• Sarah Huckabee Sanders will step down as White House Press Secretary at the end of the month. President Donald Trump thinks she should run for governor of Arkansas. There is no word yet on who will replace her as the administration's mouthpiece, though there are many contenders.
  • The House rejected an amendment by Rep. Alexandria Ocasio-Cortez (D–N.Y.) that would have removed barriers to medical research on marijuana and on psychedelic drugs such as psilocybin. More on the proposal here.
  • Democrat-turned-Libertarian-turned-Democrat Mike Gravel appears to have fallen short of the threshold to qualify for the first Democratic primary debates, scheduled for June 26 and 27 in Miami. Here's hoping his top-notch social media team live-tweets the event in his absence.
  • State lawmakers in Pennsylvania have passed a massive expansion to an existing school choice scholarship program. The only question is whether Gov. Tom Wolf will sign it.
  • The Southeastern Conference (SEC) is lifting a ban on serving alcohol in football stadiums.
  • Who owns the Moon?

NEXT: Rising Conservatives Are as Hostile to Freedom as the Leftists They Disdain

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  1. It is not possible to articulate a similarly simple level or rate of marijuana consumption and a corresponding effect on driving ability…

    So let’s do something arbitrary.

    1. “Count backward from one hundred by, uh, oh, WOW!”

      1. Dude! My hands are huge!

    2. So let’s do something arbitrary.

      That worked for copyright law.

  2. Violent Crackdown In Hong Kong as Residents Protest Bill Allowing Extradition to Mainland China

    I will await Boehm’s article later how Americans should just buy cheap Communist China shit to financially support this tyrannical demand to control a new group of people.

    1. What you’re describing seems like economic sanctions. Is anybody, including your economic hero Trump, calling for that?

      1. Haha. Thanks for that laugh this early.

        1. Then what do you think should be done regarding China? Absent sanctions or tariffs high enough to stop a lot of trade, what do you do to curtail their authoritarian moves?

          1. Stop asking such hard questions Zeb. The talking points don’t come as fast these days, what with the Huckabee-Sanders departure.

          2. The smart supply chains are and will move out of China. Nothing really needs to happen, except that some incredibly wealthy investors will lose-or maybe Hong Kong will kill the extradition bill. That is the risk one takes when they park capital with communist authoritarians.

            An interesting quip from Tyler Cowens take on libertarian freedom indices:
            “Thus is revealed a deeper lesson still: Freedom is not merely the ability to buy and sell goods at minimum regulation and a low tax rate, variables that are readily picked up by economic freedom indices. Freedom is also about the narratives people live by and the kind of future they imagine for themselves. Both of these are greatly affected by the legitimacy and durability of their political institutions”.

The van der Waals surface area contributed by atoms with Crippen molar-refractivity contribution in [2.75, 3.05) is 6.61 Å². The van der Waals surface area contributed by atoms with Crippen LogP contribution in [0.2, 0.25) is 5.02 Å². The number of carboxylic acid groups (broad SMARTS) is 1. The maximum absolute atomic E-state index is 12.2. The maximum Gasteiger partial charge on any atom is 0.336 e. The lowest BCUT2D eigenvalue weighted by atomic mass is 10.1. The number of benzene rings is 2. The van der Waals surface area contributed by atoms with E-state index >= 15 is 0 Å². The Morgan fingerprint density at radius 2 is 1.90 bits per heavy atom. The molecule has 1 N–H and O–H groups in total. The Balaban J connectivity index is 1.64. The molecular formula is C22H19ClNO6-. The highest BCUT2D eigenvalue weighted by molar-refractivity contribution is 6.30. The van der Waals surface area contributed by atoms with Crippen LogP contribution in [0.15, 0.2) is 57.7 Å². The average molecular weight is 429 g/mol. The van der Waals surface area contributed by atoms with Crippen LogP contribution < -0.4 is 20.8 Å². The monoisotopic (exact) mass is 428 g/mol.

3. Zeb, start by not fellating the Communists in China all the time. I don’t mean you, per se but the media and politicians (D&R&LINO).

            Call Taiwan “Taiwan” again on all American dealings. It pisses the Commies off in China.

            If we put Iran, North Korea, and Cuba on sanctions lists for tyrannical governments then put China on there too.

            Once we have the propaganda FOR Communist China curtailed, we can move to Plan B.

      2. Heck, when has that worked anyway?

    2. I could swear that not too long ago you were crying about China’s refusal to sell cheap drugs to the US.

      1. Do you know who else won’t sell cheap drugs?
        My guy.
        Really grinds my gears.

      2. Your link is broken.

  3. Sarah Huckabee Sanders will step down as White House Press Secretary at the end of the month.

    Finally, she’ll be able to dine out again.

    1. Not before she goes on Oprah and apologizes.

  4. Bennet, Biden, Booker, Buttigieg, Castro, de Blasio, Delaney, Gabbard, Gillibrand, Harris, Hickenlooper, Inslee, Klobuchar, O’Rourke, Ryan, Sanders, Swalwell, Warren, Williamson, and Yang — see you in Miami.

    Yeesh. Say what you will of Trump, at least there’s only one of him.

    1. Yeah, but he’s worth more than the whole group.

  5. Who owns the Moon?

    Harry Caray: Yes! Hey! Now Ken we all know thta the moon is not made of green cheese.
    Dr. Ken Waller: Yes! That’s true Harry.
    Harry Caray: But what if it were made of barbeque spare ribs would you eat it then.
    Dr. Ken Waller: What!
    Harry Caray: I know I would. Heck I’d have seconds. Then polish it off with a tall cool budweiser. I would do it.
    Dr. Ken Waller: Yeah!
    Harry Caray: Would you.
    Dr. Ken Waller: I’m confused.
    Harry Caray: It’s a simple question. Would you eat the moon if it were made of ribs.
    Dr. Ken Waller: I don’t know how to answer that.
    Harry Caray: It’s not rocket science. Just say yes and we will move on.